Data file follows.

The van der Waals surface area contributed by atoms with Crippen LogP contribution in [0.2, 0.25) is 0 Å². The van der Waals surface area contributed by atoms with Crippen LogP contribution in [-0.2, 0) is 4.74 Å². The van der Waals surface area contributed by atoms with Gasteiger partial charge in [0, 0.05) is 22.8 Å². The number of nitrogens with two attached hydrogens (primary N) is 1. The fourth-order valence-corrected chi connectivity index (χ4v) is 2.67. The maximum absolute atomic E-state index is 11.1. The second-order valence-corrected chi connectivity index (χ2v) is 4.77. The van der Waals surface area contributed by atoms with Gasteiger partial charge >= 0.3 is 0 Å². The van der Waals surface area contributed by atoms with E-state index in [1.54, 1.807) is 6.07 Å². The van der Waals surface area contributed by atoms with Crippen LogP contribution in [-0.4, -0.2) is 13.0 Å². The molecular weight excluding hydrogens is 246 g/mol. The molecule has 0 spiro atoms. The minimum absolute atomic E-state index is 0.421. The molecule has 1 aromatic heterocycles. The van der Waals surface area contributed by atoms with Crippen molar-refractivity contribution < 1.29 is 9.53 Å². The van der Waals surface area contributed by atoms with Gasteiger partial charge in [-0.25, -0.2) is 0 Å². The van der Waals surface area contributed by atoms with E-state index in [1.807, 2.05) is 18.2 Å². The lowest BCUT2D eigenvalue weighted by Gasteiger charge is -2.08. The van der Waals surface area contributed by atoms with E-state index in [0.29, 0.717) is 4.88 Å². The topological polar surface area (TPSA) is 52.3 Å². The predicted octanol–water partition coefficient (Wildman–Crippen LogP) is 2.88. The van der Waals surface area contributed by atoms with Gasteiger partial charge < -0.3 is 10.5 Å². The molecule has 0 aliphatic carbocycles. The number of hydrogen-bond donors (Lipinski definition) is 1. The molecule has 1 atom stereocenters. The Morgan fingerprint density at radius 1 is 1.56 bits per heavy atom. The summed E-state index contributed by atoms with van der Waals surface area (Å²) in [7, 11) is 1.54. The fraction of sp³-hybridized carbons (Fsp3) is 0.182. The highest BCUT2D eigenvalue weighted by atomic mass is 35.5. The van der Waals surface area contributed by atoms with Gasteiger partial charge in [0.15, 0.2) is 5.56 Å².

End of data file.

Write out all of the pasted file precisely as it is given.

The van der Waals surface area contributed by atoms with Crippen LogP contribution in [0.2, 0.25) is 0 Å². The van der Waals surface area contributed by atoms with Crippen LogP contribution in [-0.2, 0) is 4.74 Å². The van der Waals surface area contributed by atoms with Gasteiger partial charge in [0, 0.05) is 22.8 Å². The number of nitrogens with two attached hydrogens (primary N) is 1. The fourth-order valence-corrected chi connectivity index (χ4v) is 2.67. The maximum absolute atomic E-state index is 11.1. The second-order valence-corrected chi connectivity index (χ2v) is 4.77. The van der Waals surface area contributed by atoms with Gasteiger partial charge >= 0.3 is 0 Å². The van der Waals surface area contributed by atoms with E-state index in [1.54, 1.807) is 6.07 Å². The van der Waals surface area contributed by atoms with Crippen LogP contribution in [-0.4, -0.2) is 13.0 Å². The molecular weight excluding hydrogens is 246 g/mol. The molecule has 0 spiro atoms. The minimum absolute atomic E-state index is 0.421. The molecule has 1 aromatic heterocycles. The van der Waals surface area contributed by atoms with Crippen molar-refractivity contribution < 1.29 is 9.53 Å². The van der Waals surface area contributed by atoms with Gasteiger partial charge in [-0.25, -0.2) is 0 Å². The van der Waals surface area contributed by atoms with E-state index in [1.807, 2.05) is 18.2 Å². The lowest BCUT2D eigenvalue weighted by Gasteiger charge is -2.08. The van der Waals surface area contributed by atoms with E-state index in [0.29, 0.717) is 4.88 Å². The topological polar surface area (TPSA) is 52.3 Å². The predicted octanol–water partition coefficient (Wildman–Crippen LogP) is 2.88. The van der Waals surface area contributed by atoms with Gasteiger partial charge < -0.3 is 10.5 Å². The molecule has 0 aliphatic carbocycles. The number of hydrogen-bond donors (Lipinski definition) is 1. The molecule has 1 atom stereocenters. The Morgan fingerprint density at radius 1 is 1.56 bits per heavy atom. The summed E-state index contributed by atoms with van der Waals surface area (Å²) in [7, 11) is 1.54. The fraction of sp³-hybridized carbons (Fsp3) is 0.182. The highest BCUT2D eigenvalue weighted by atomic mass is 35.5. The van der Waals surface area contributed by atoms with Gasteiger partial charge in [0.15, 0.2) is 5.56 Å².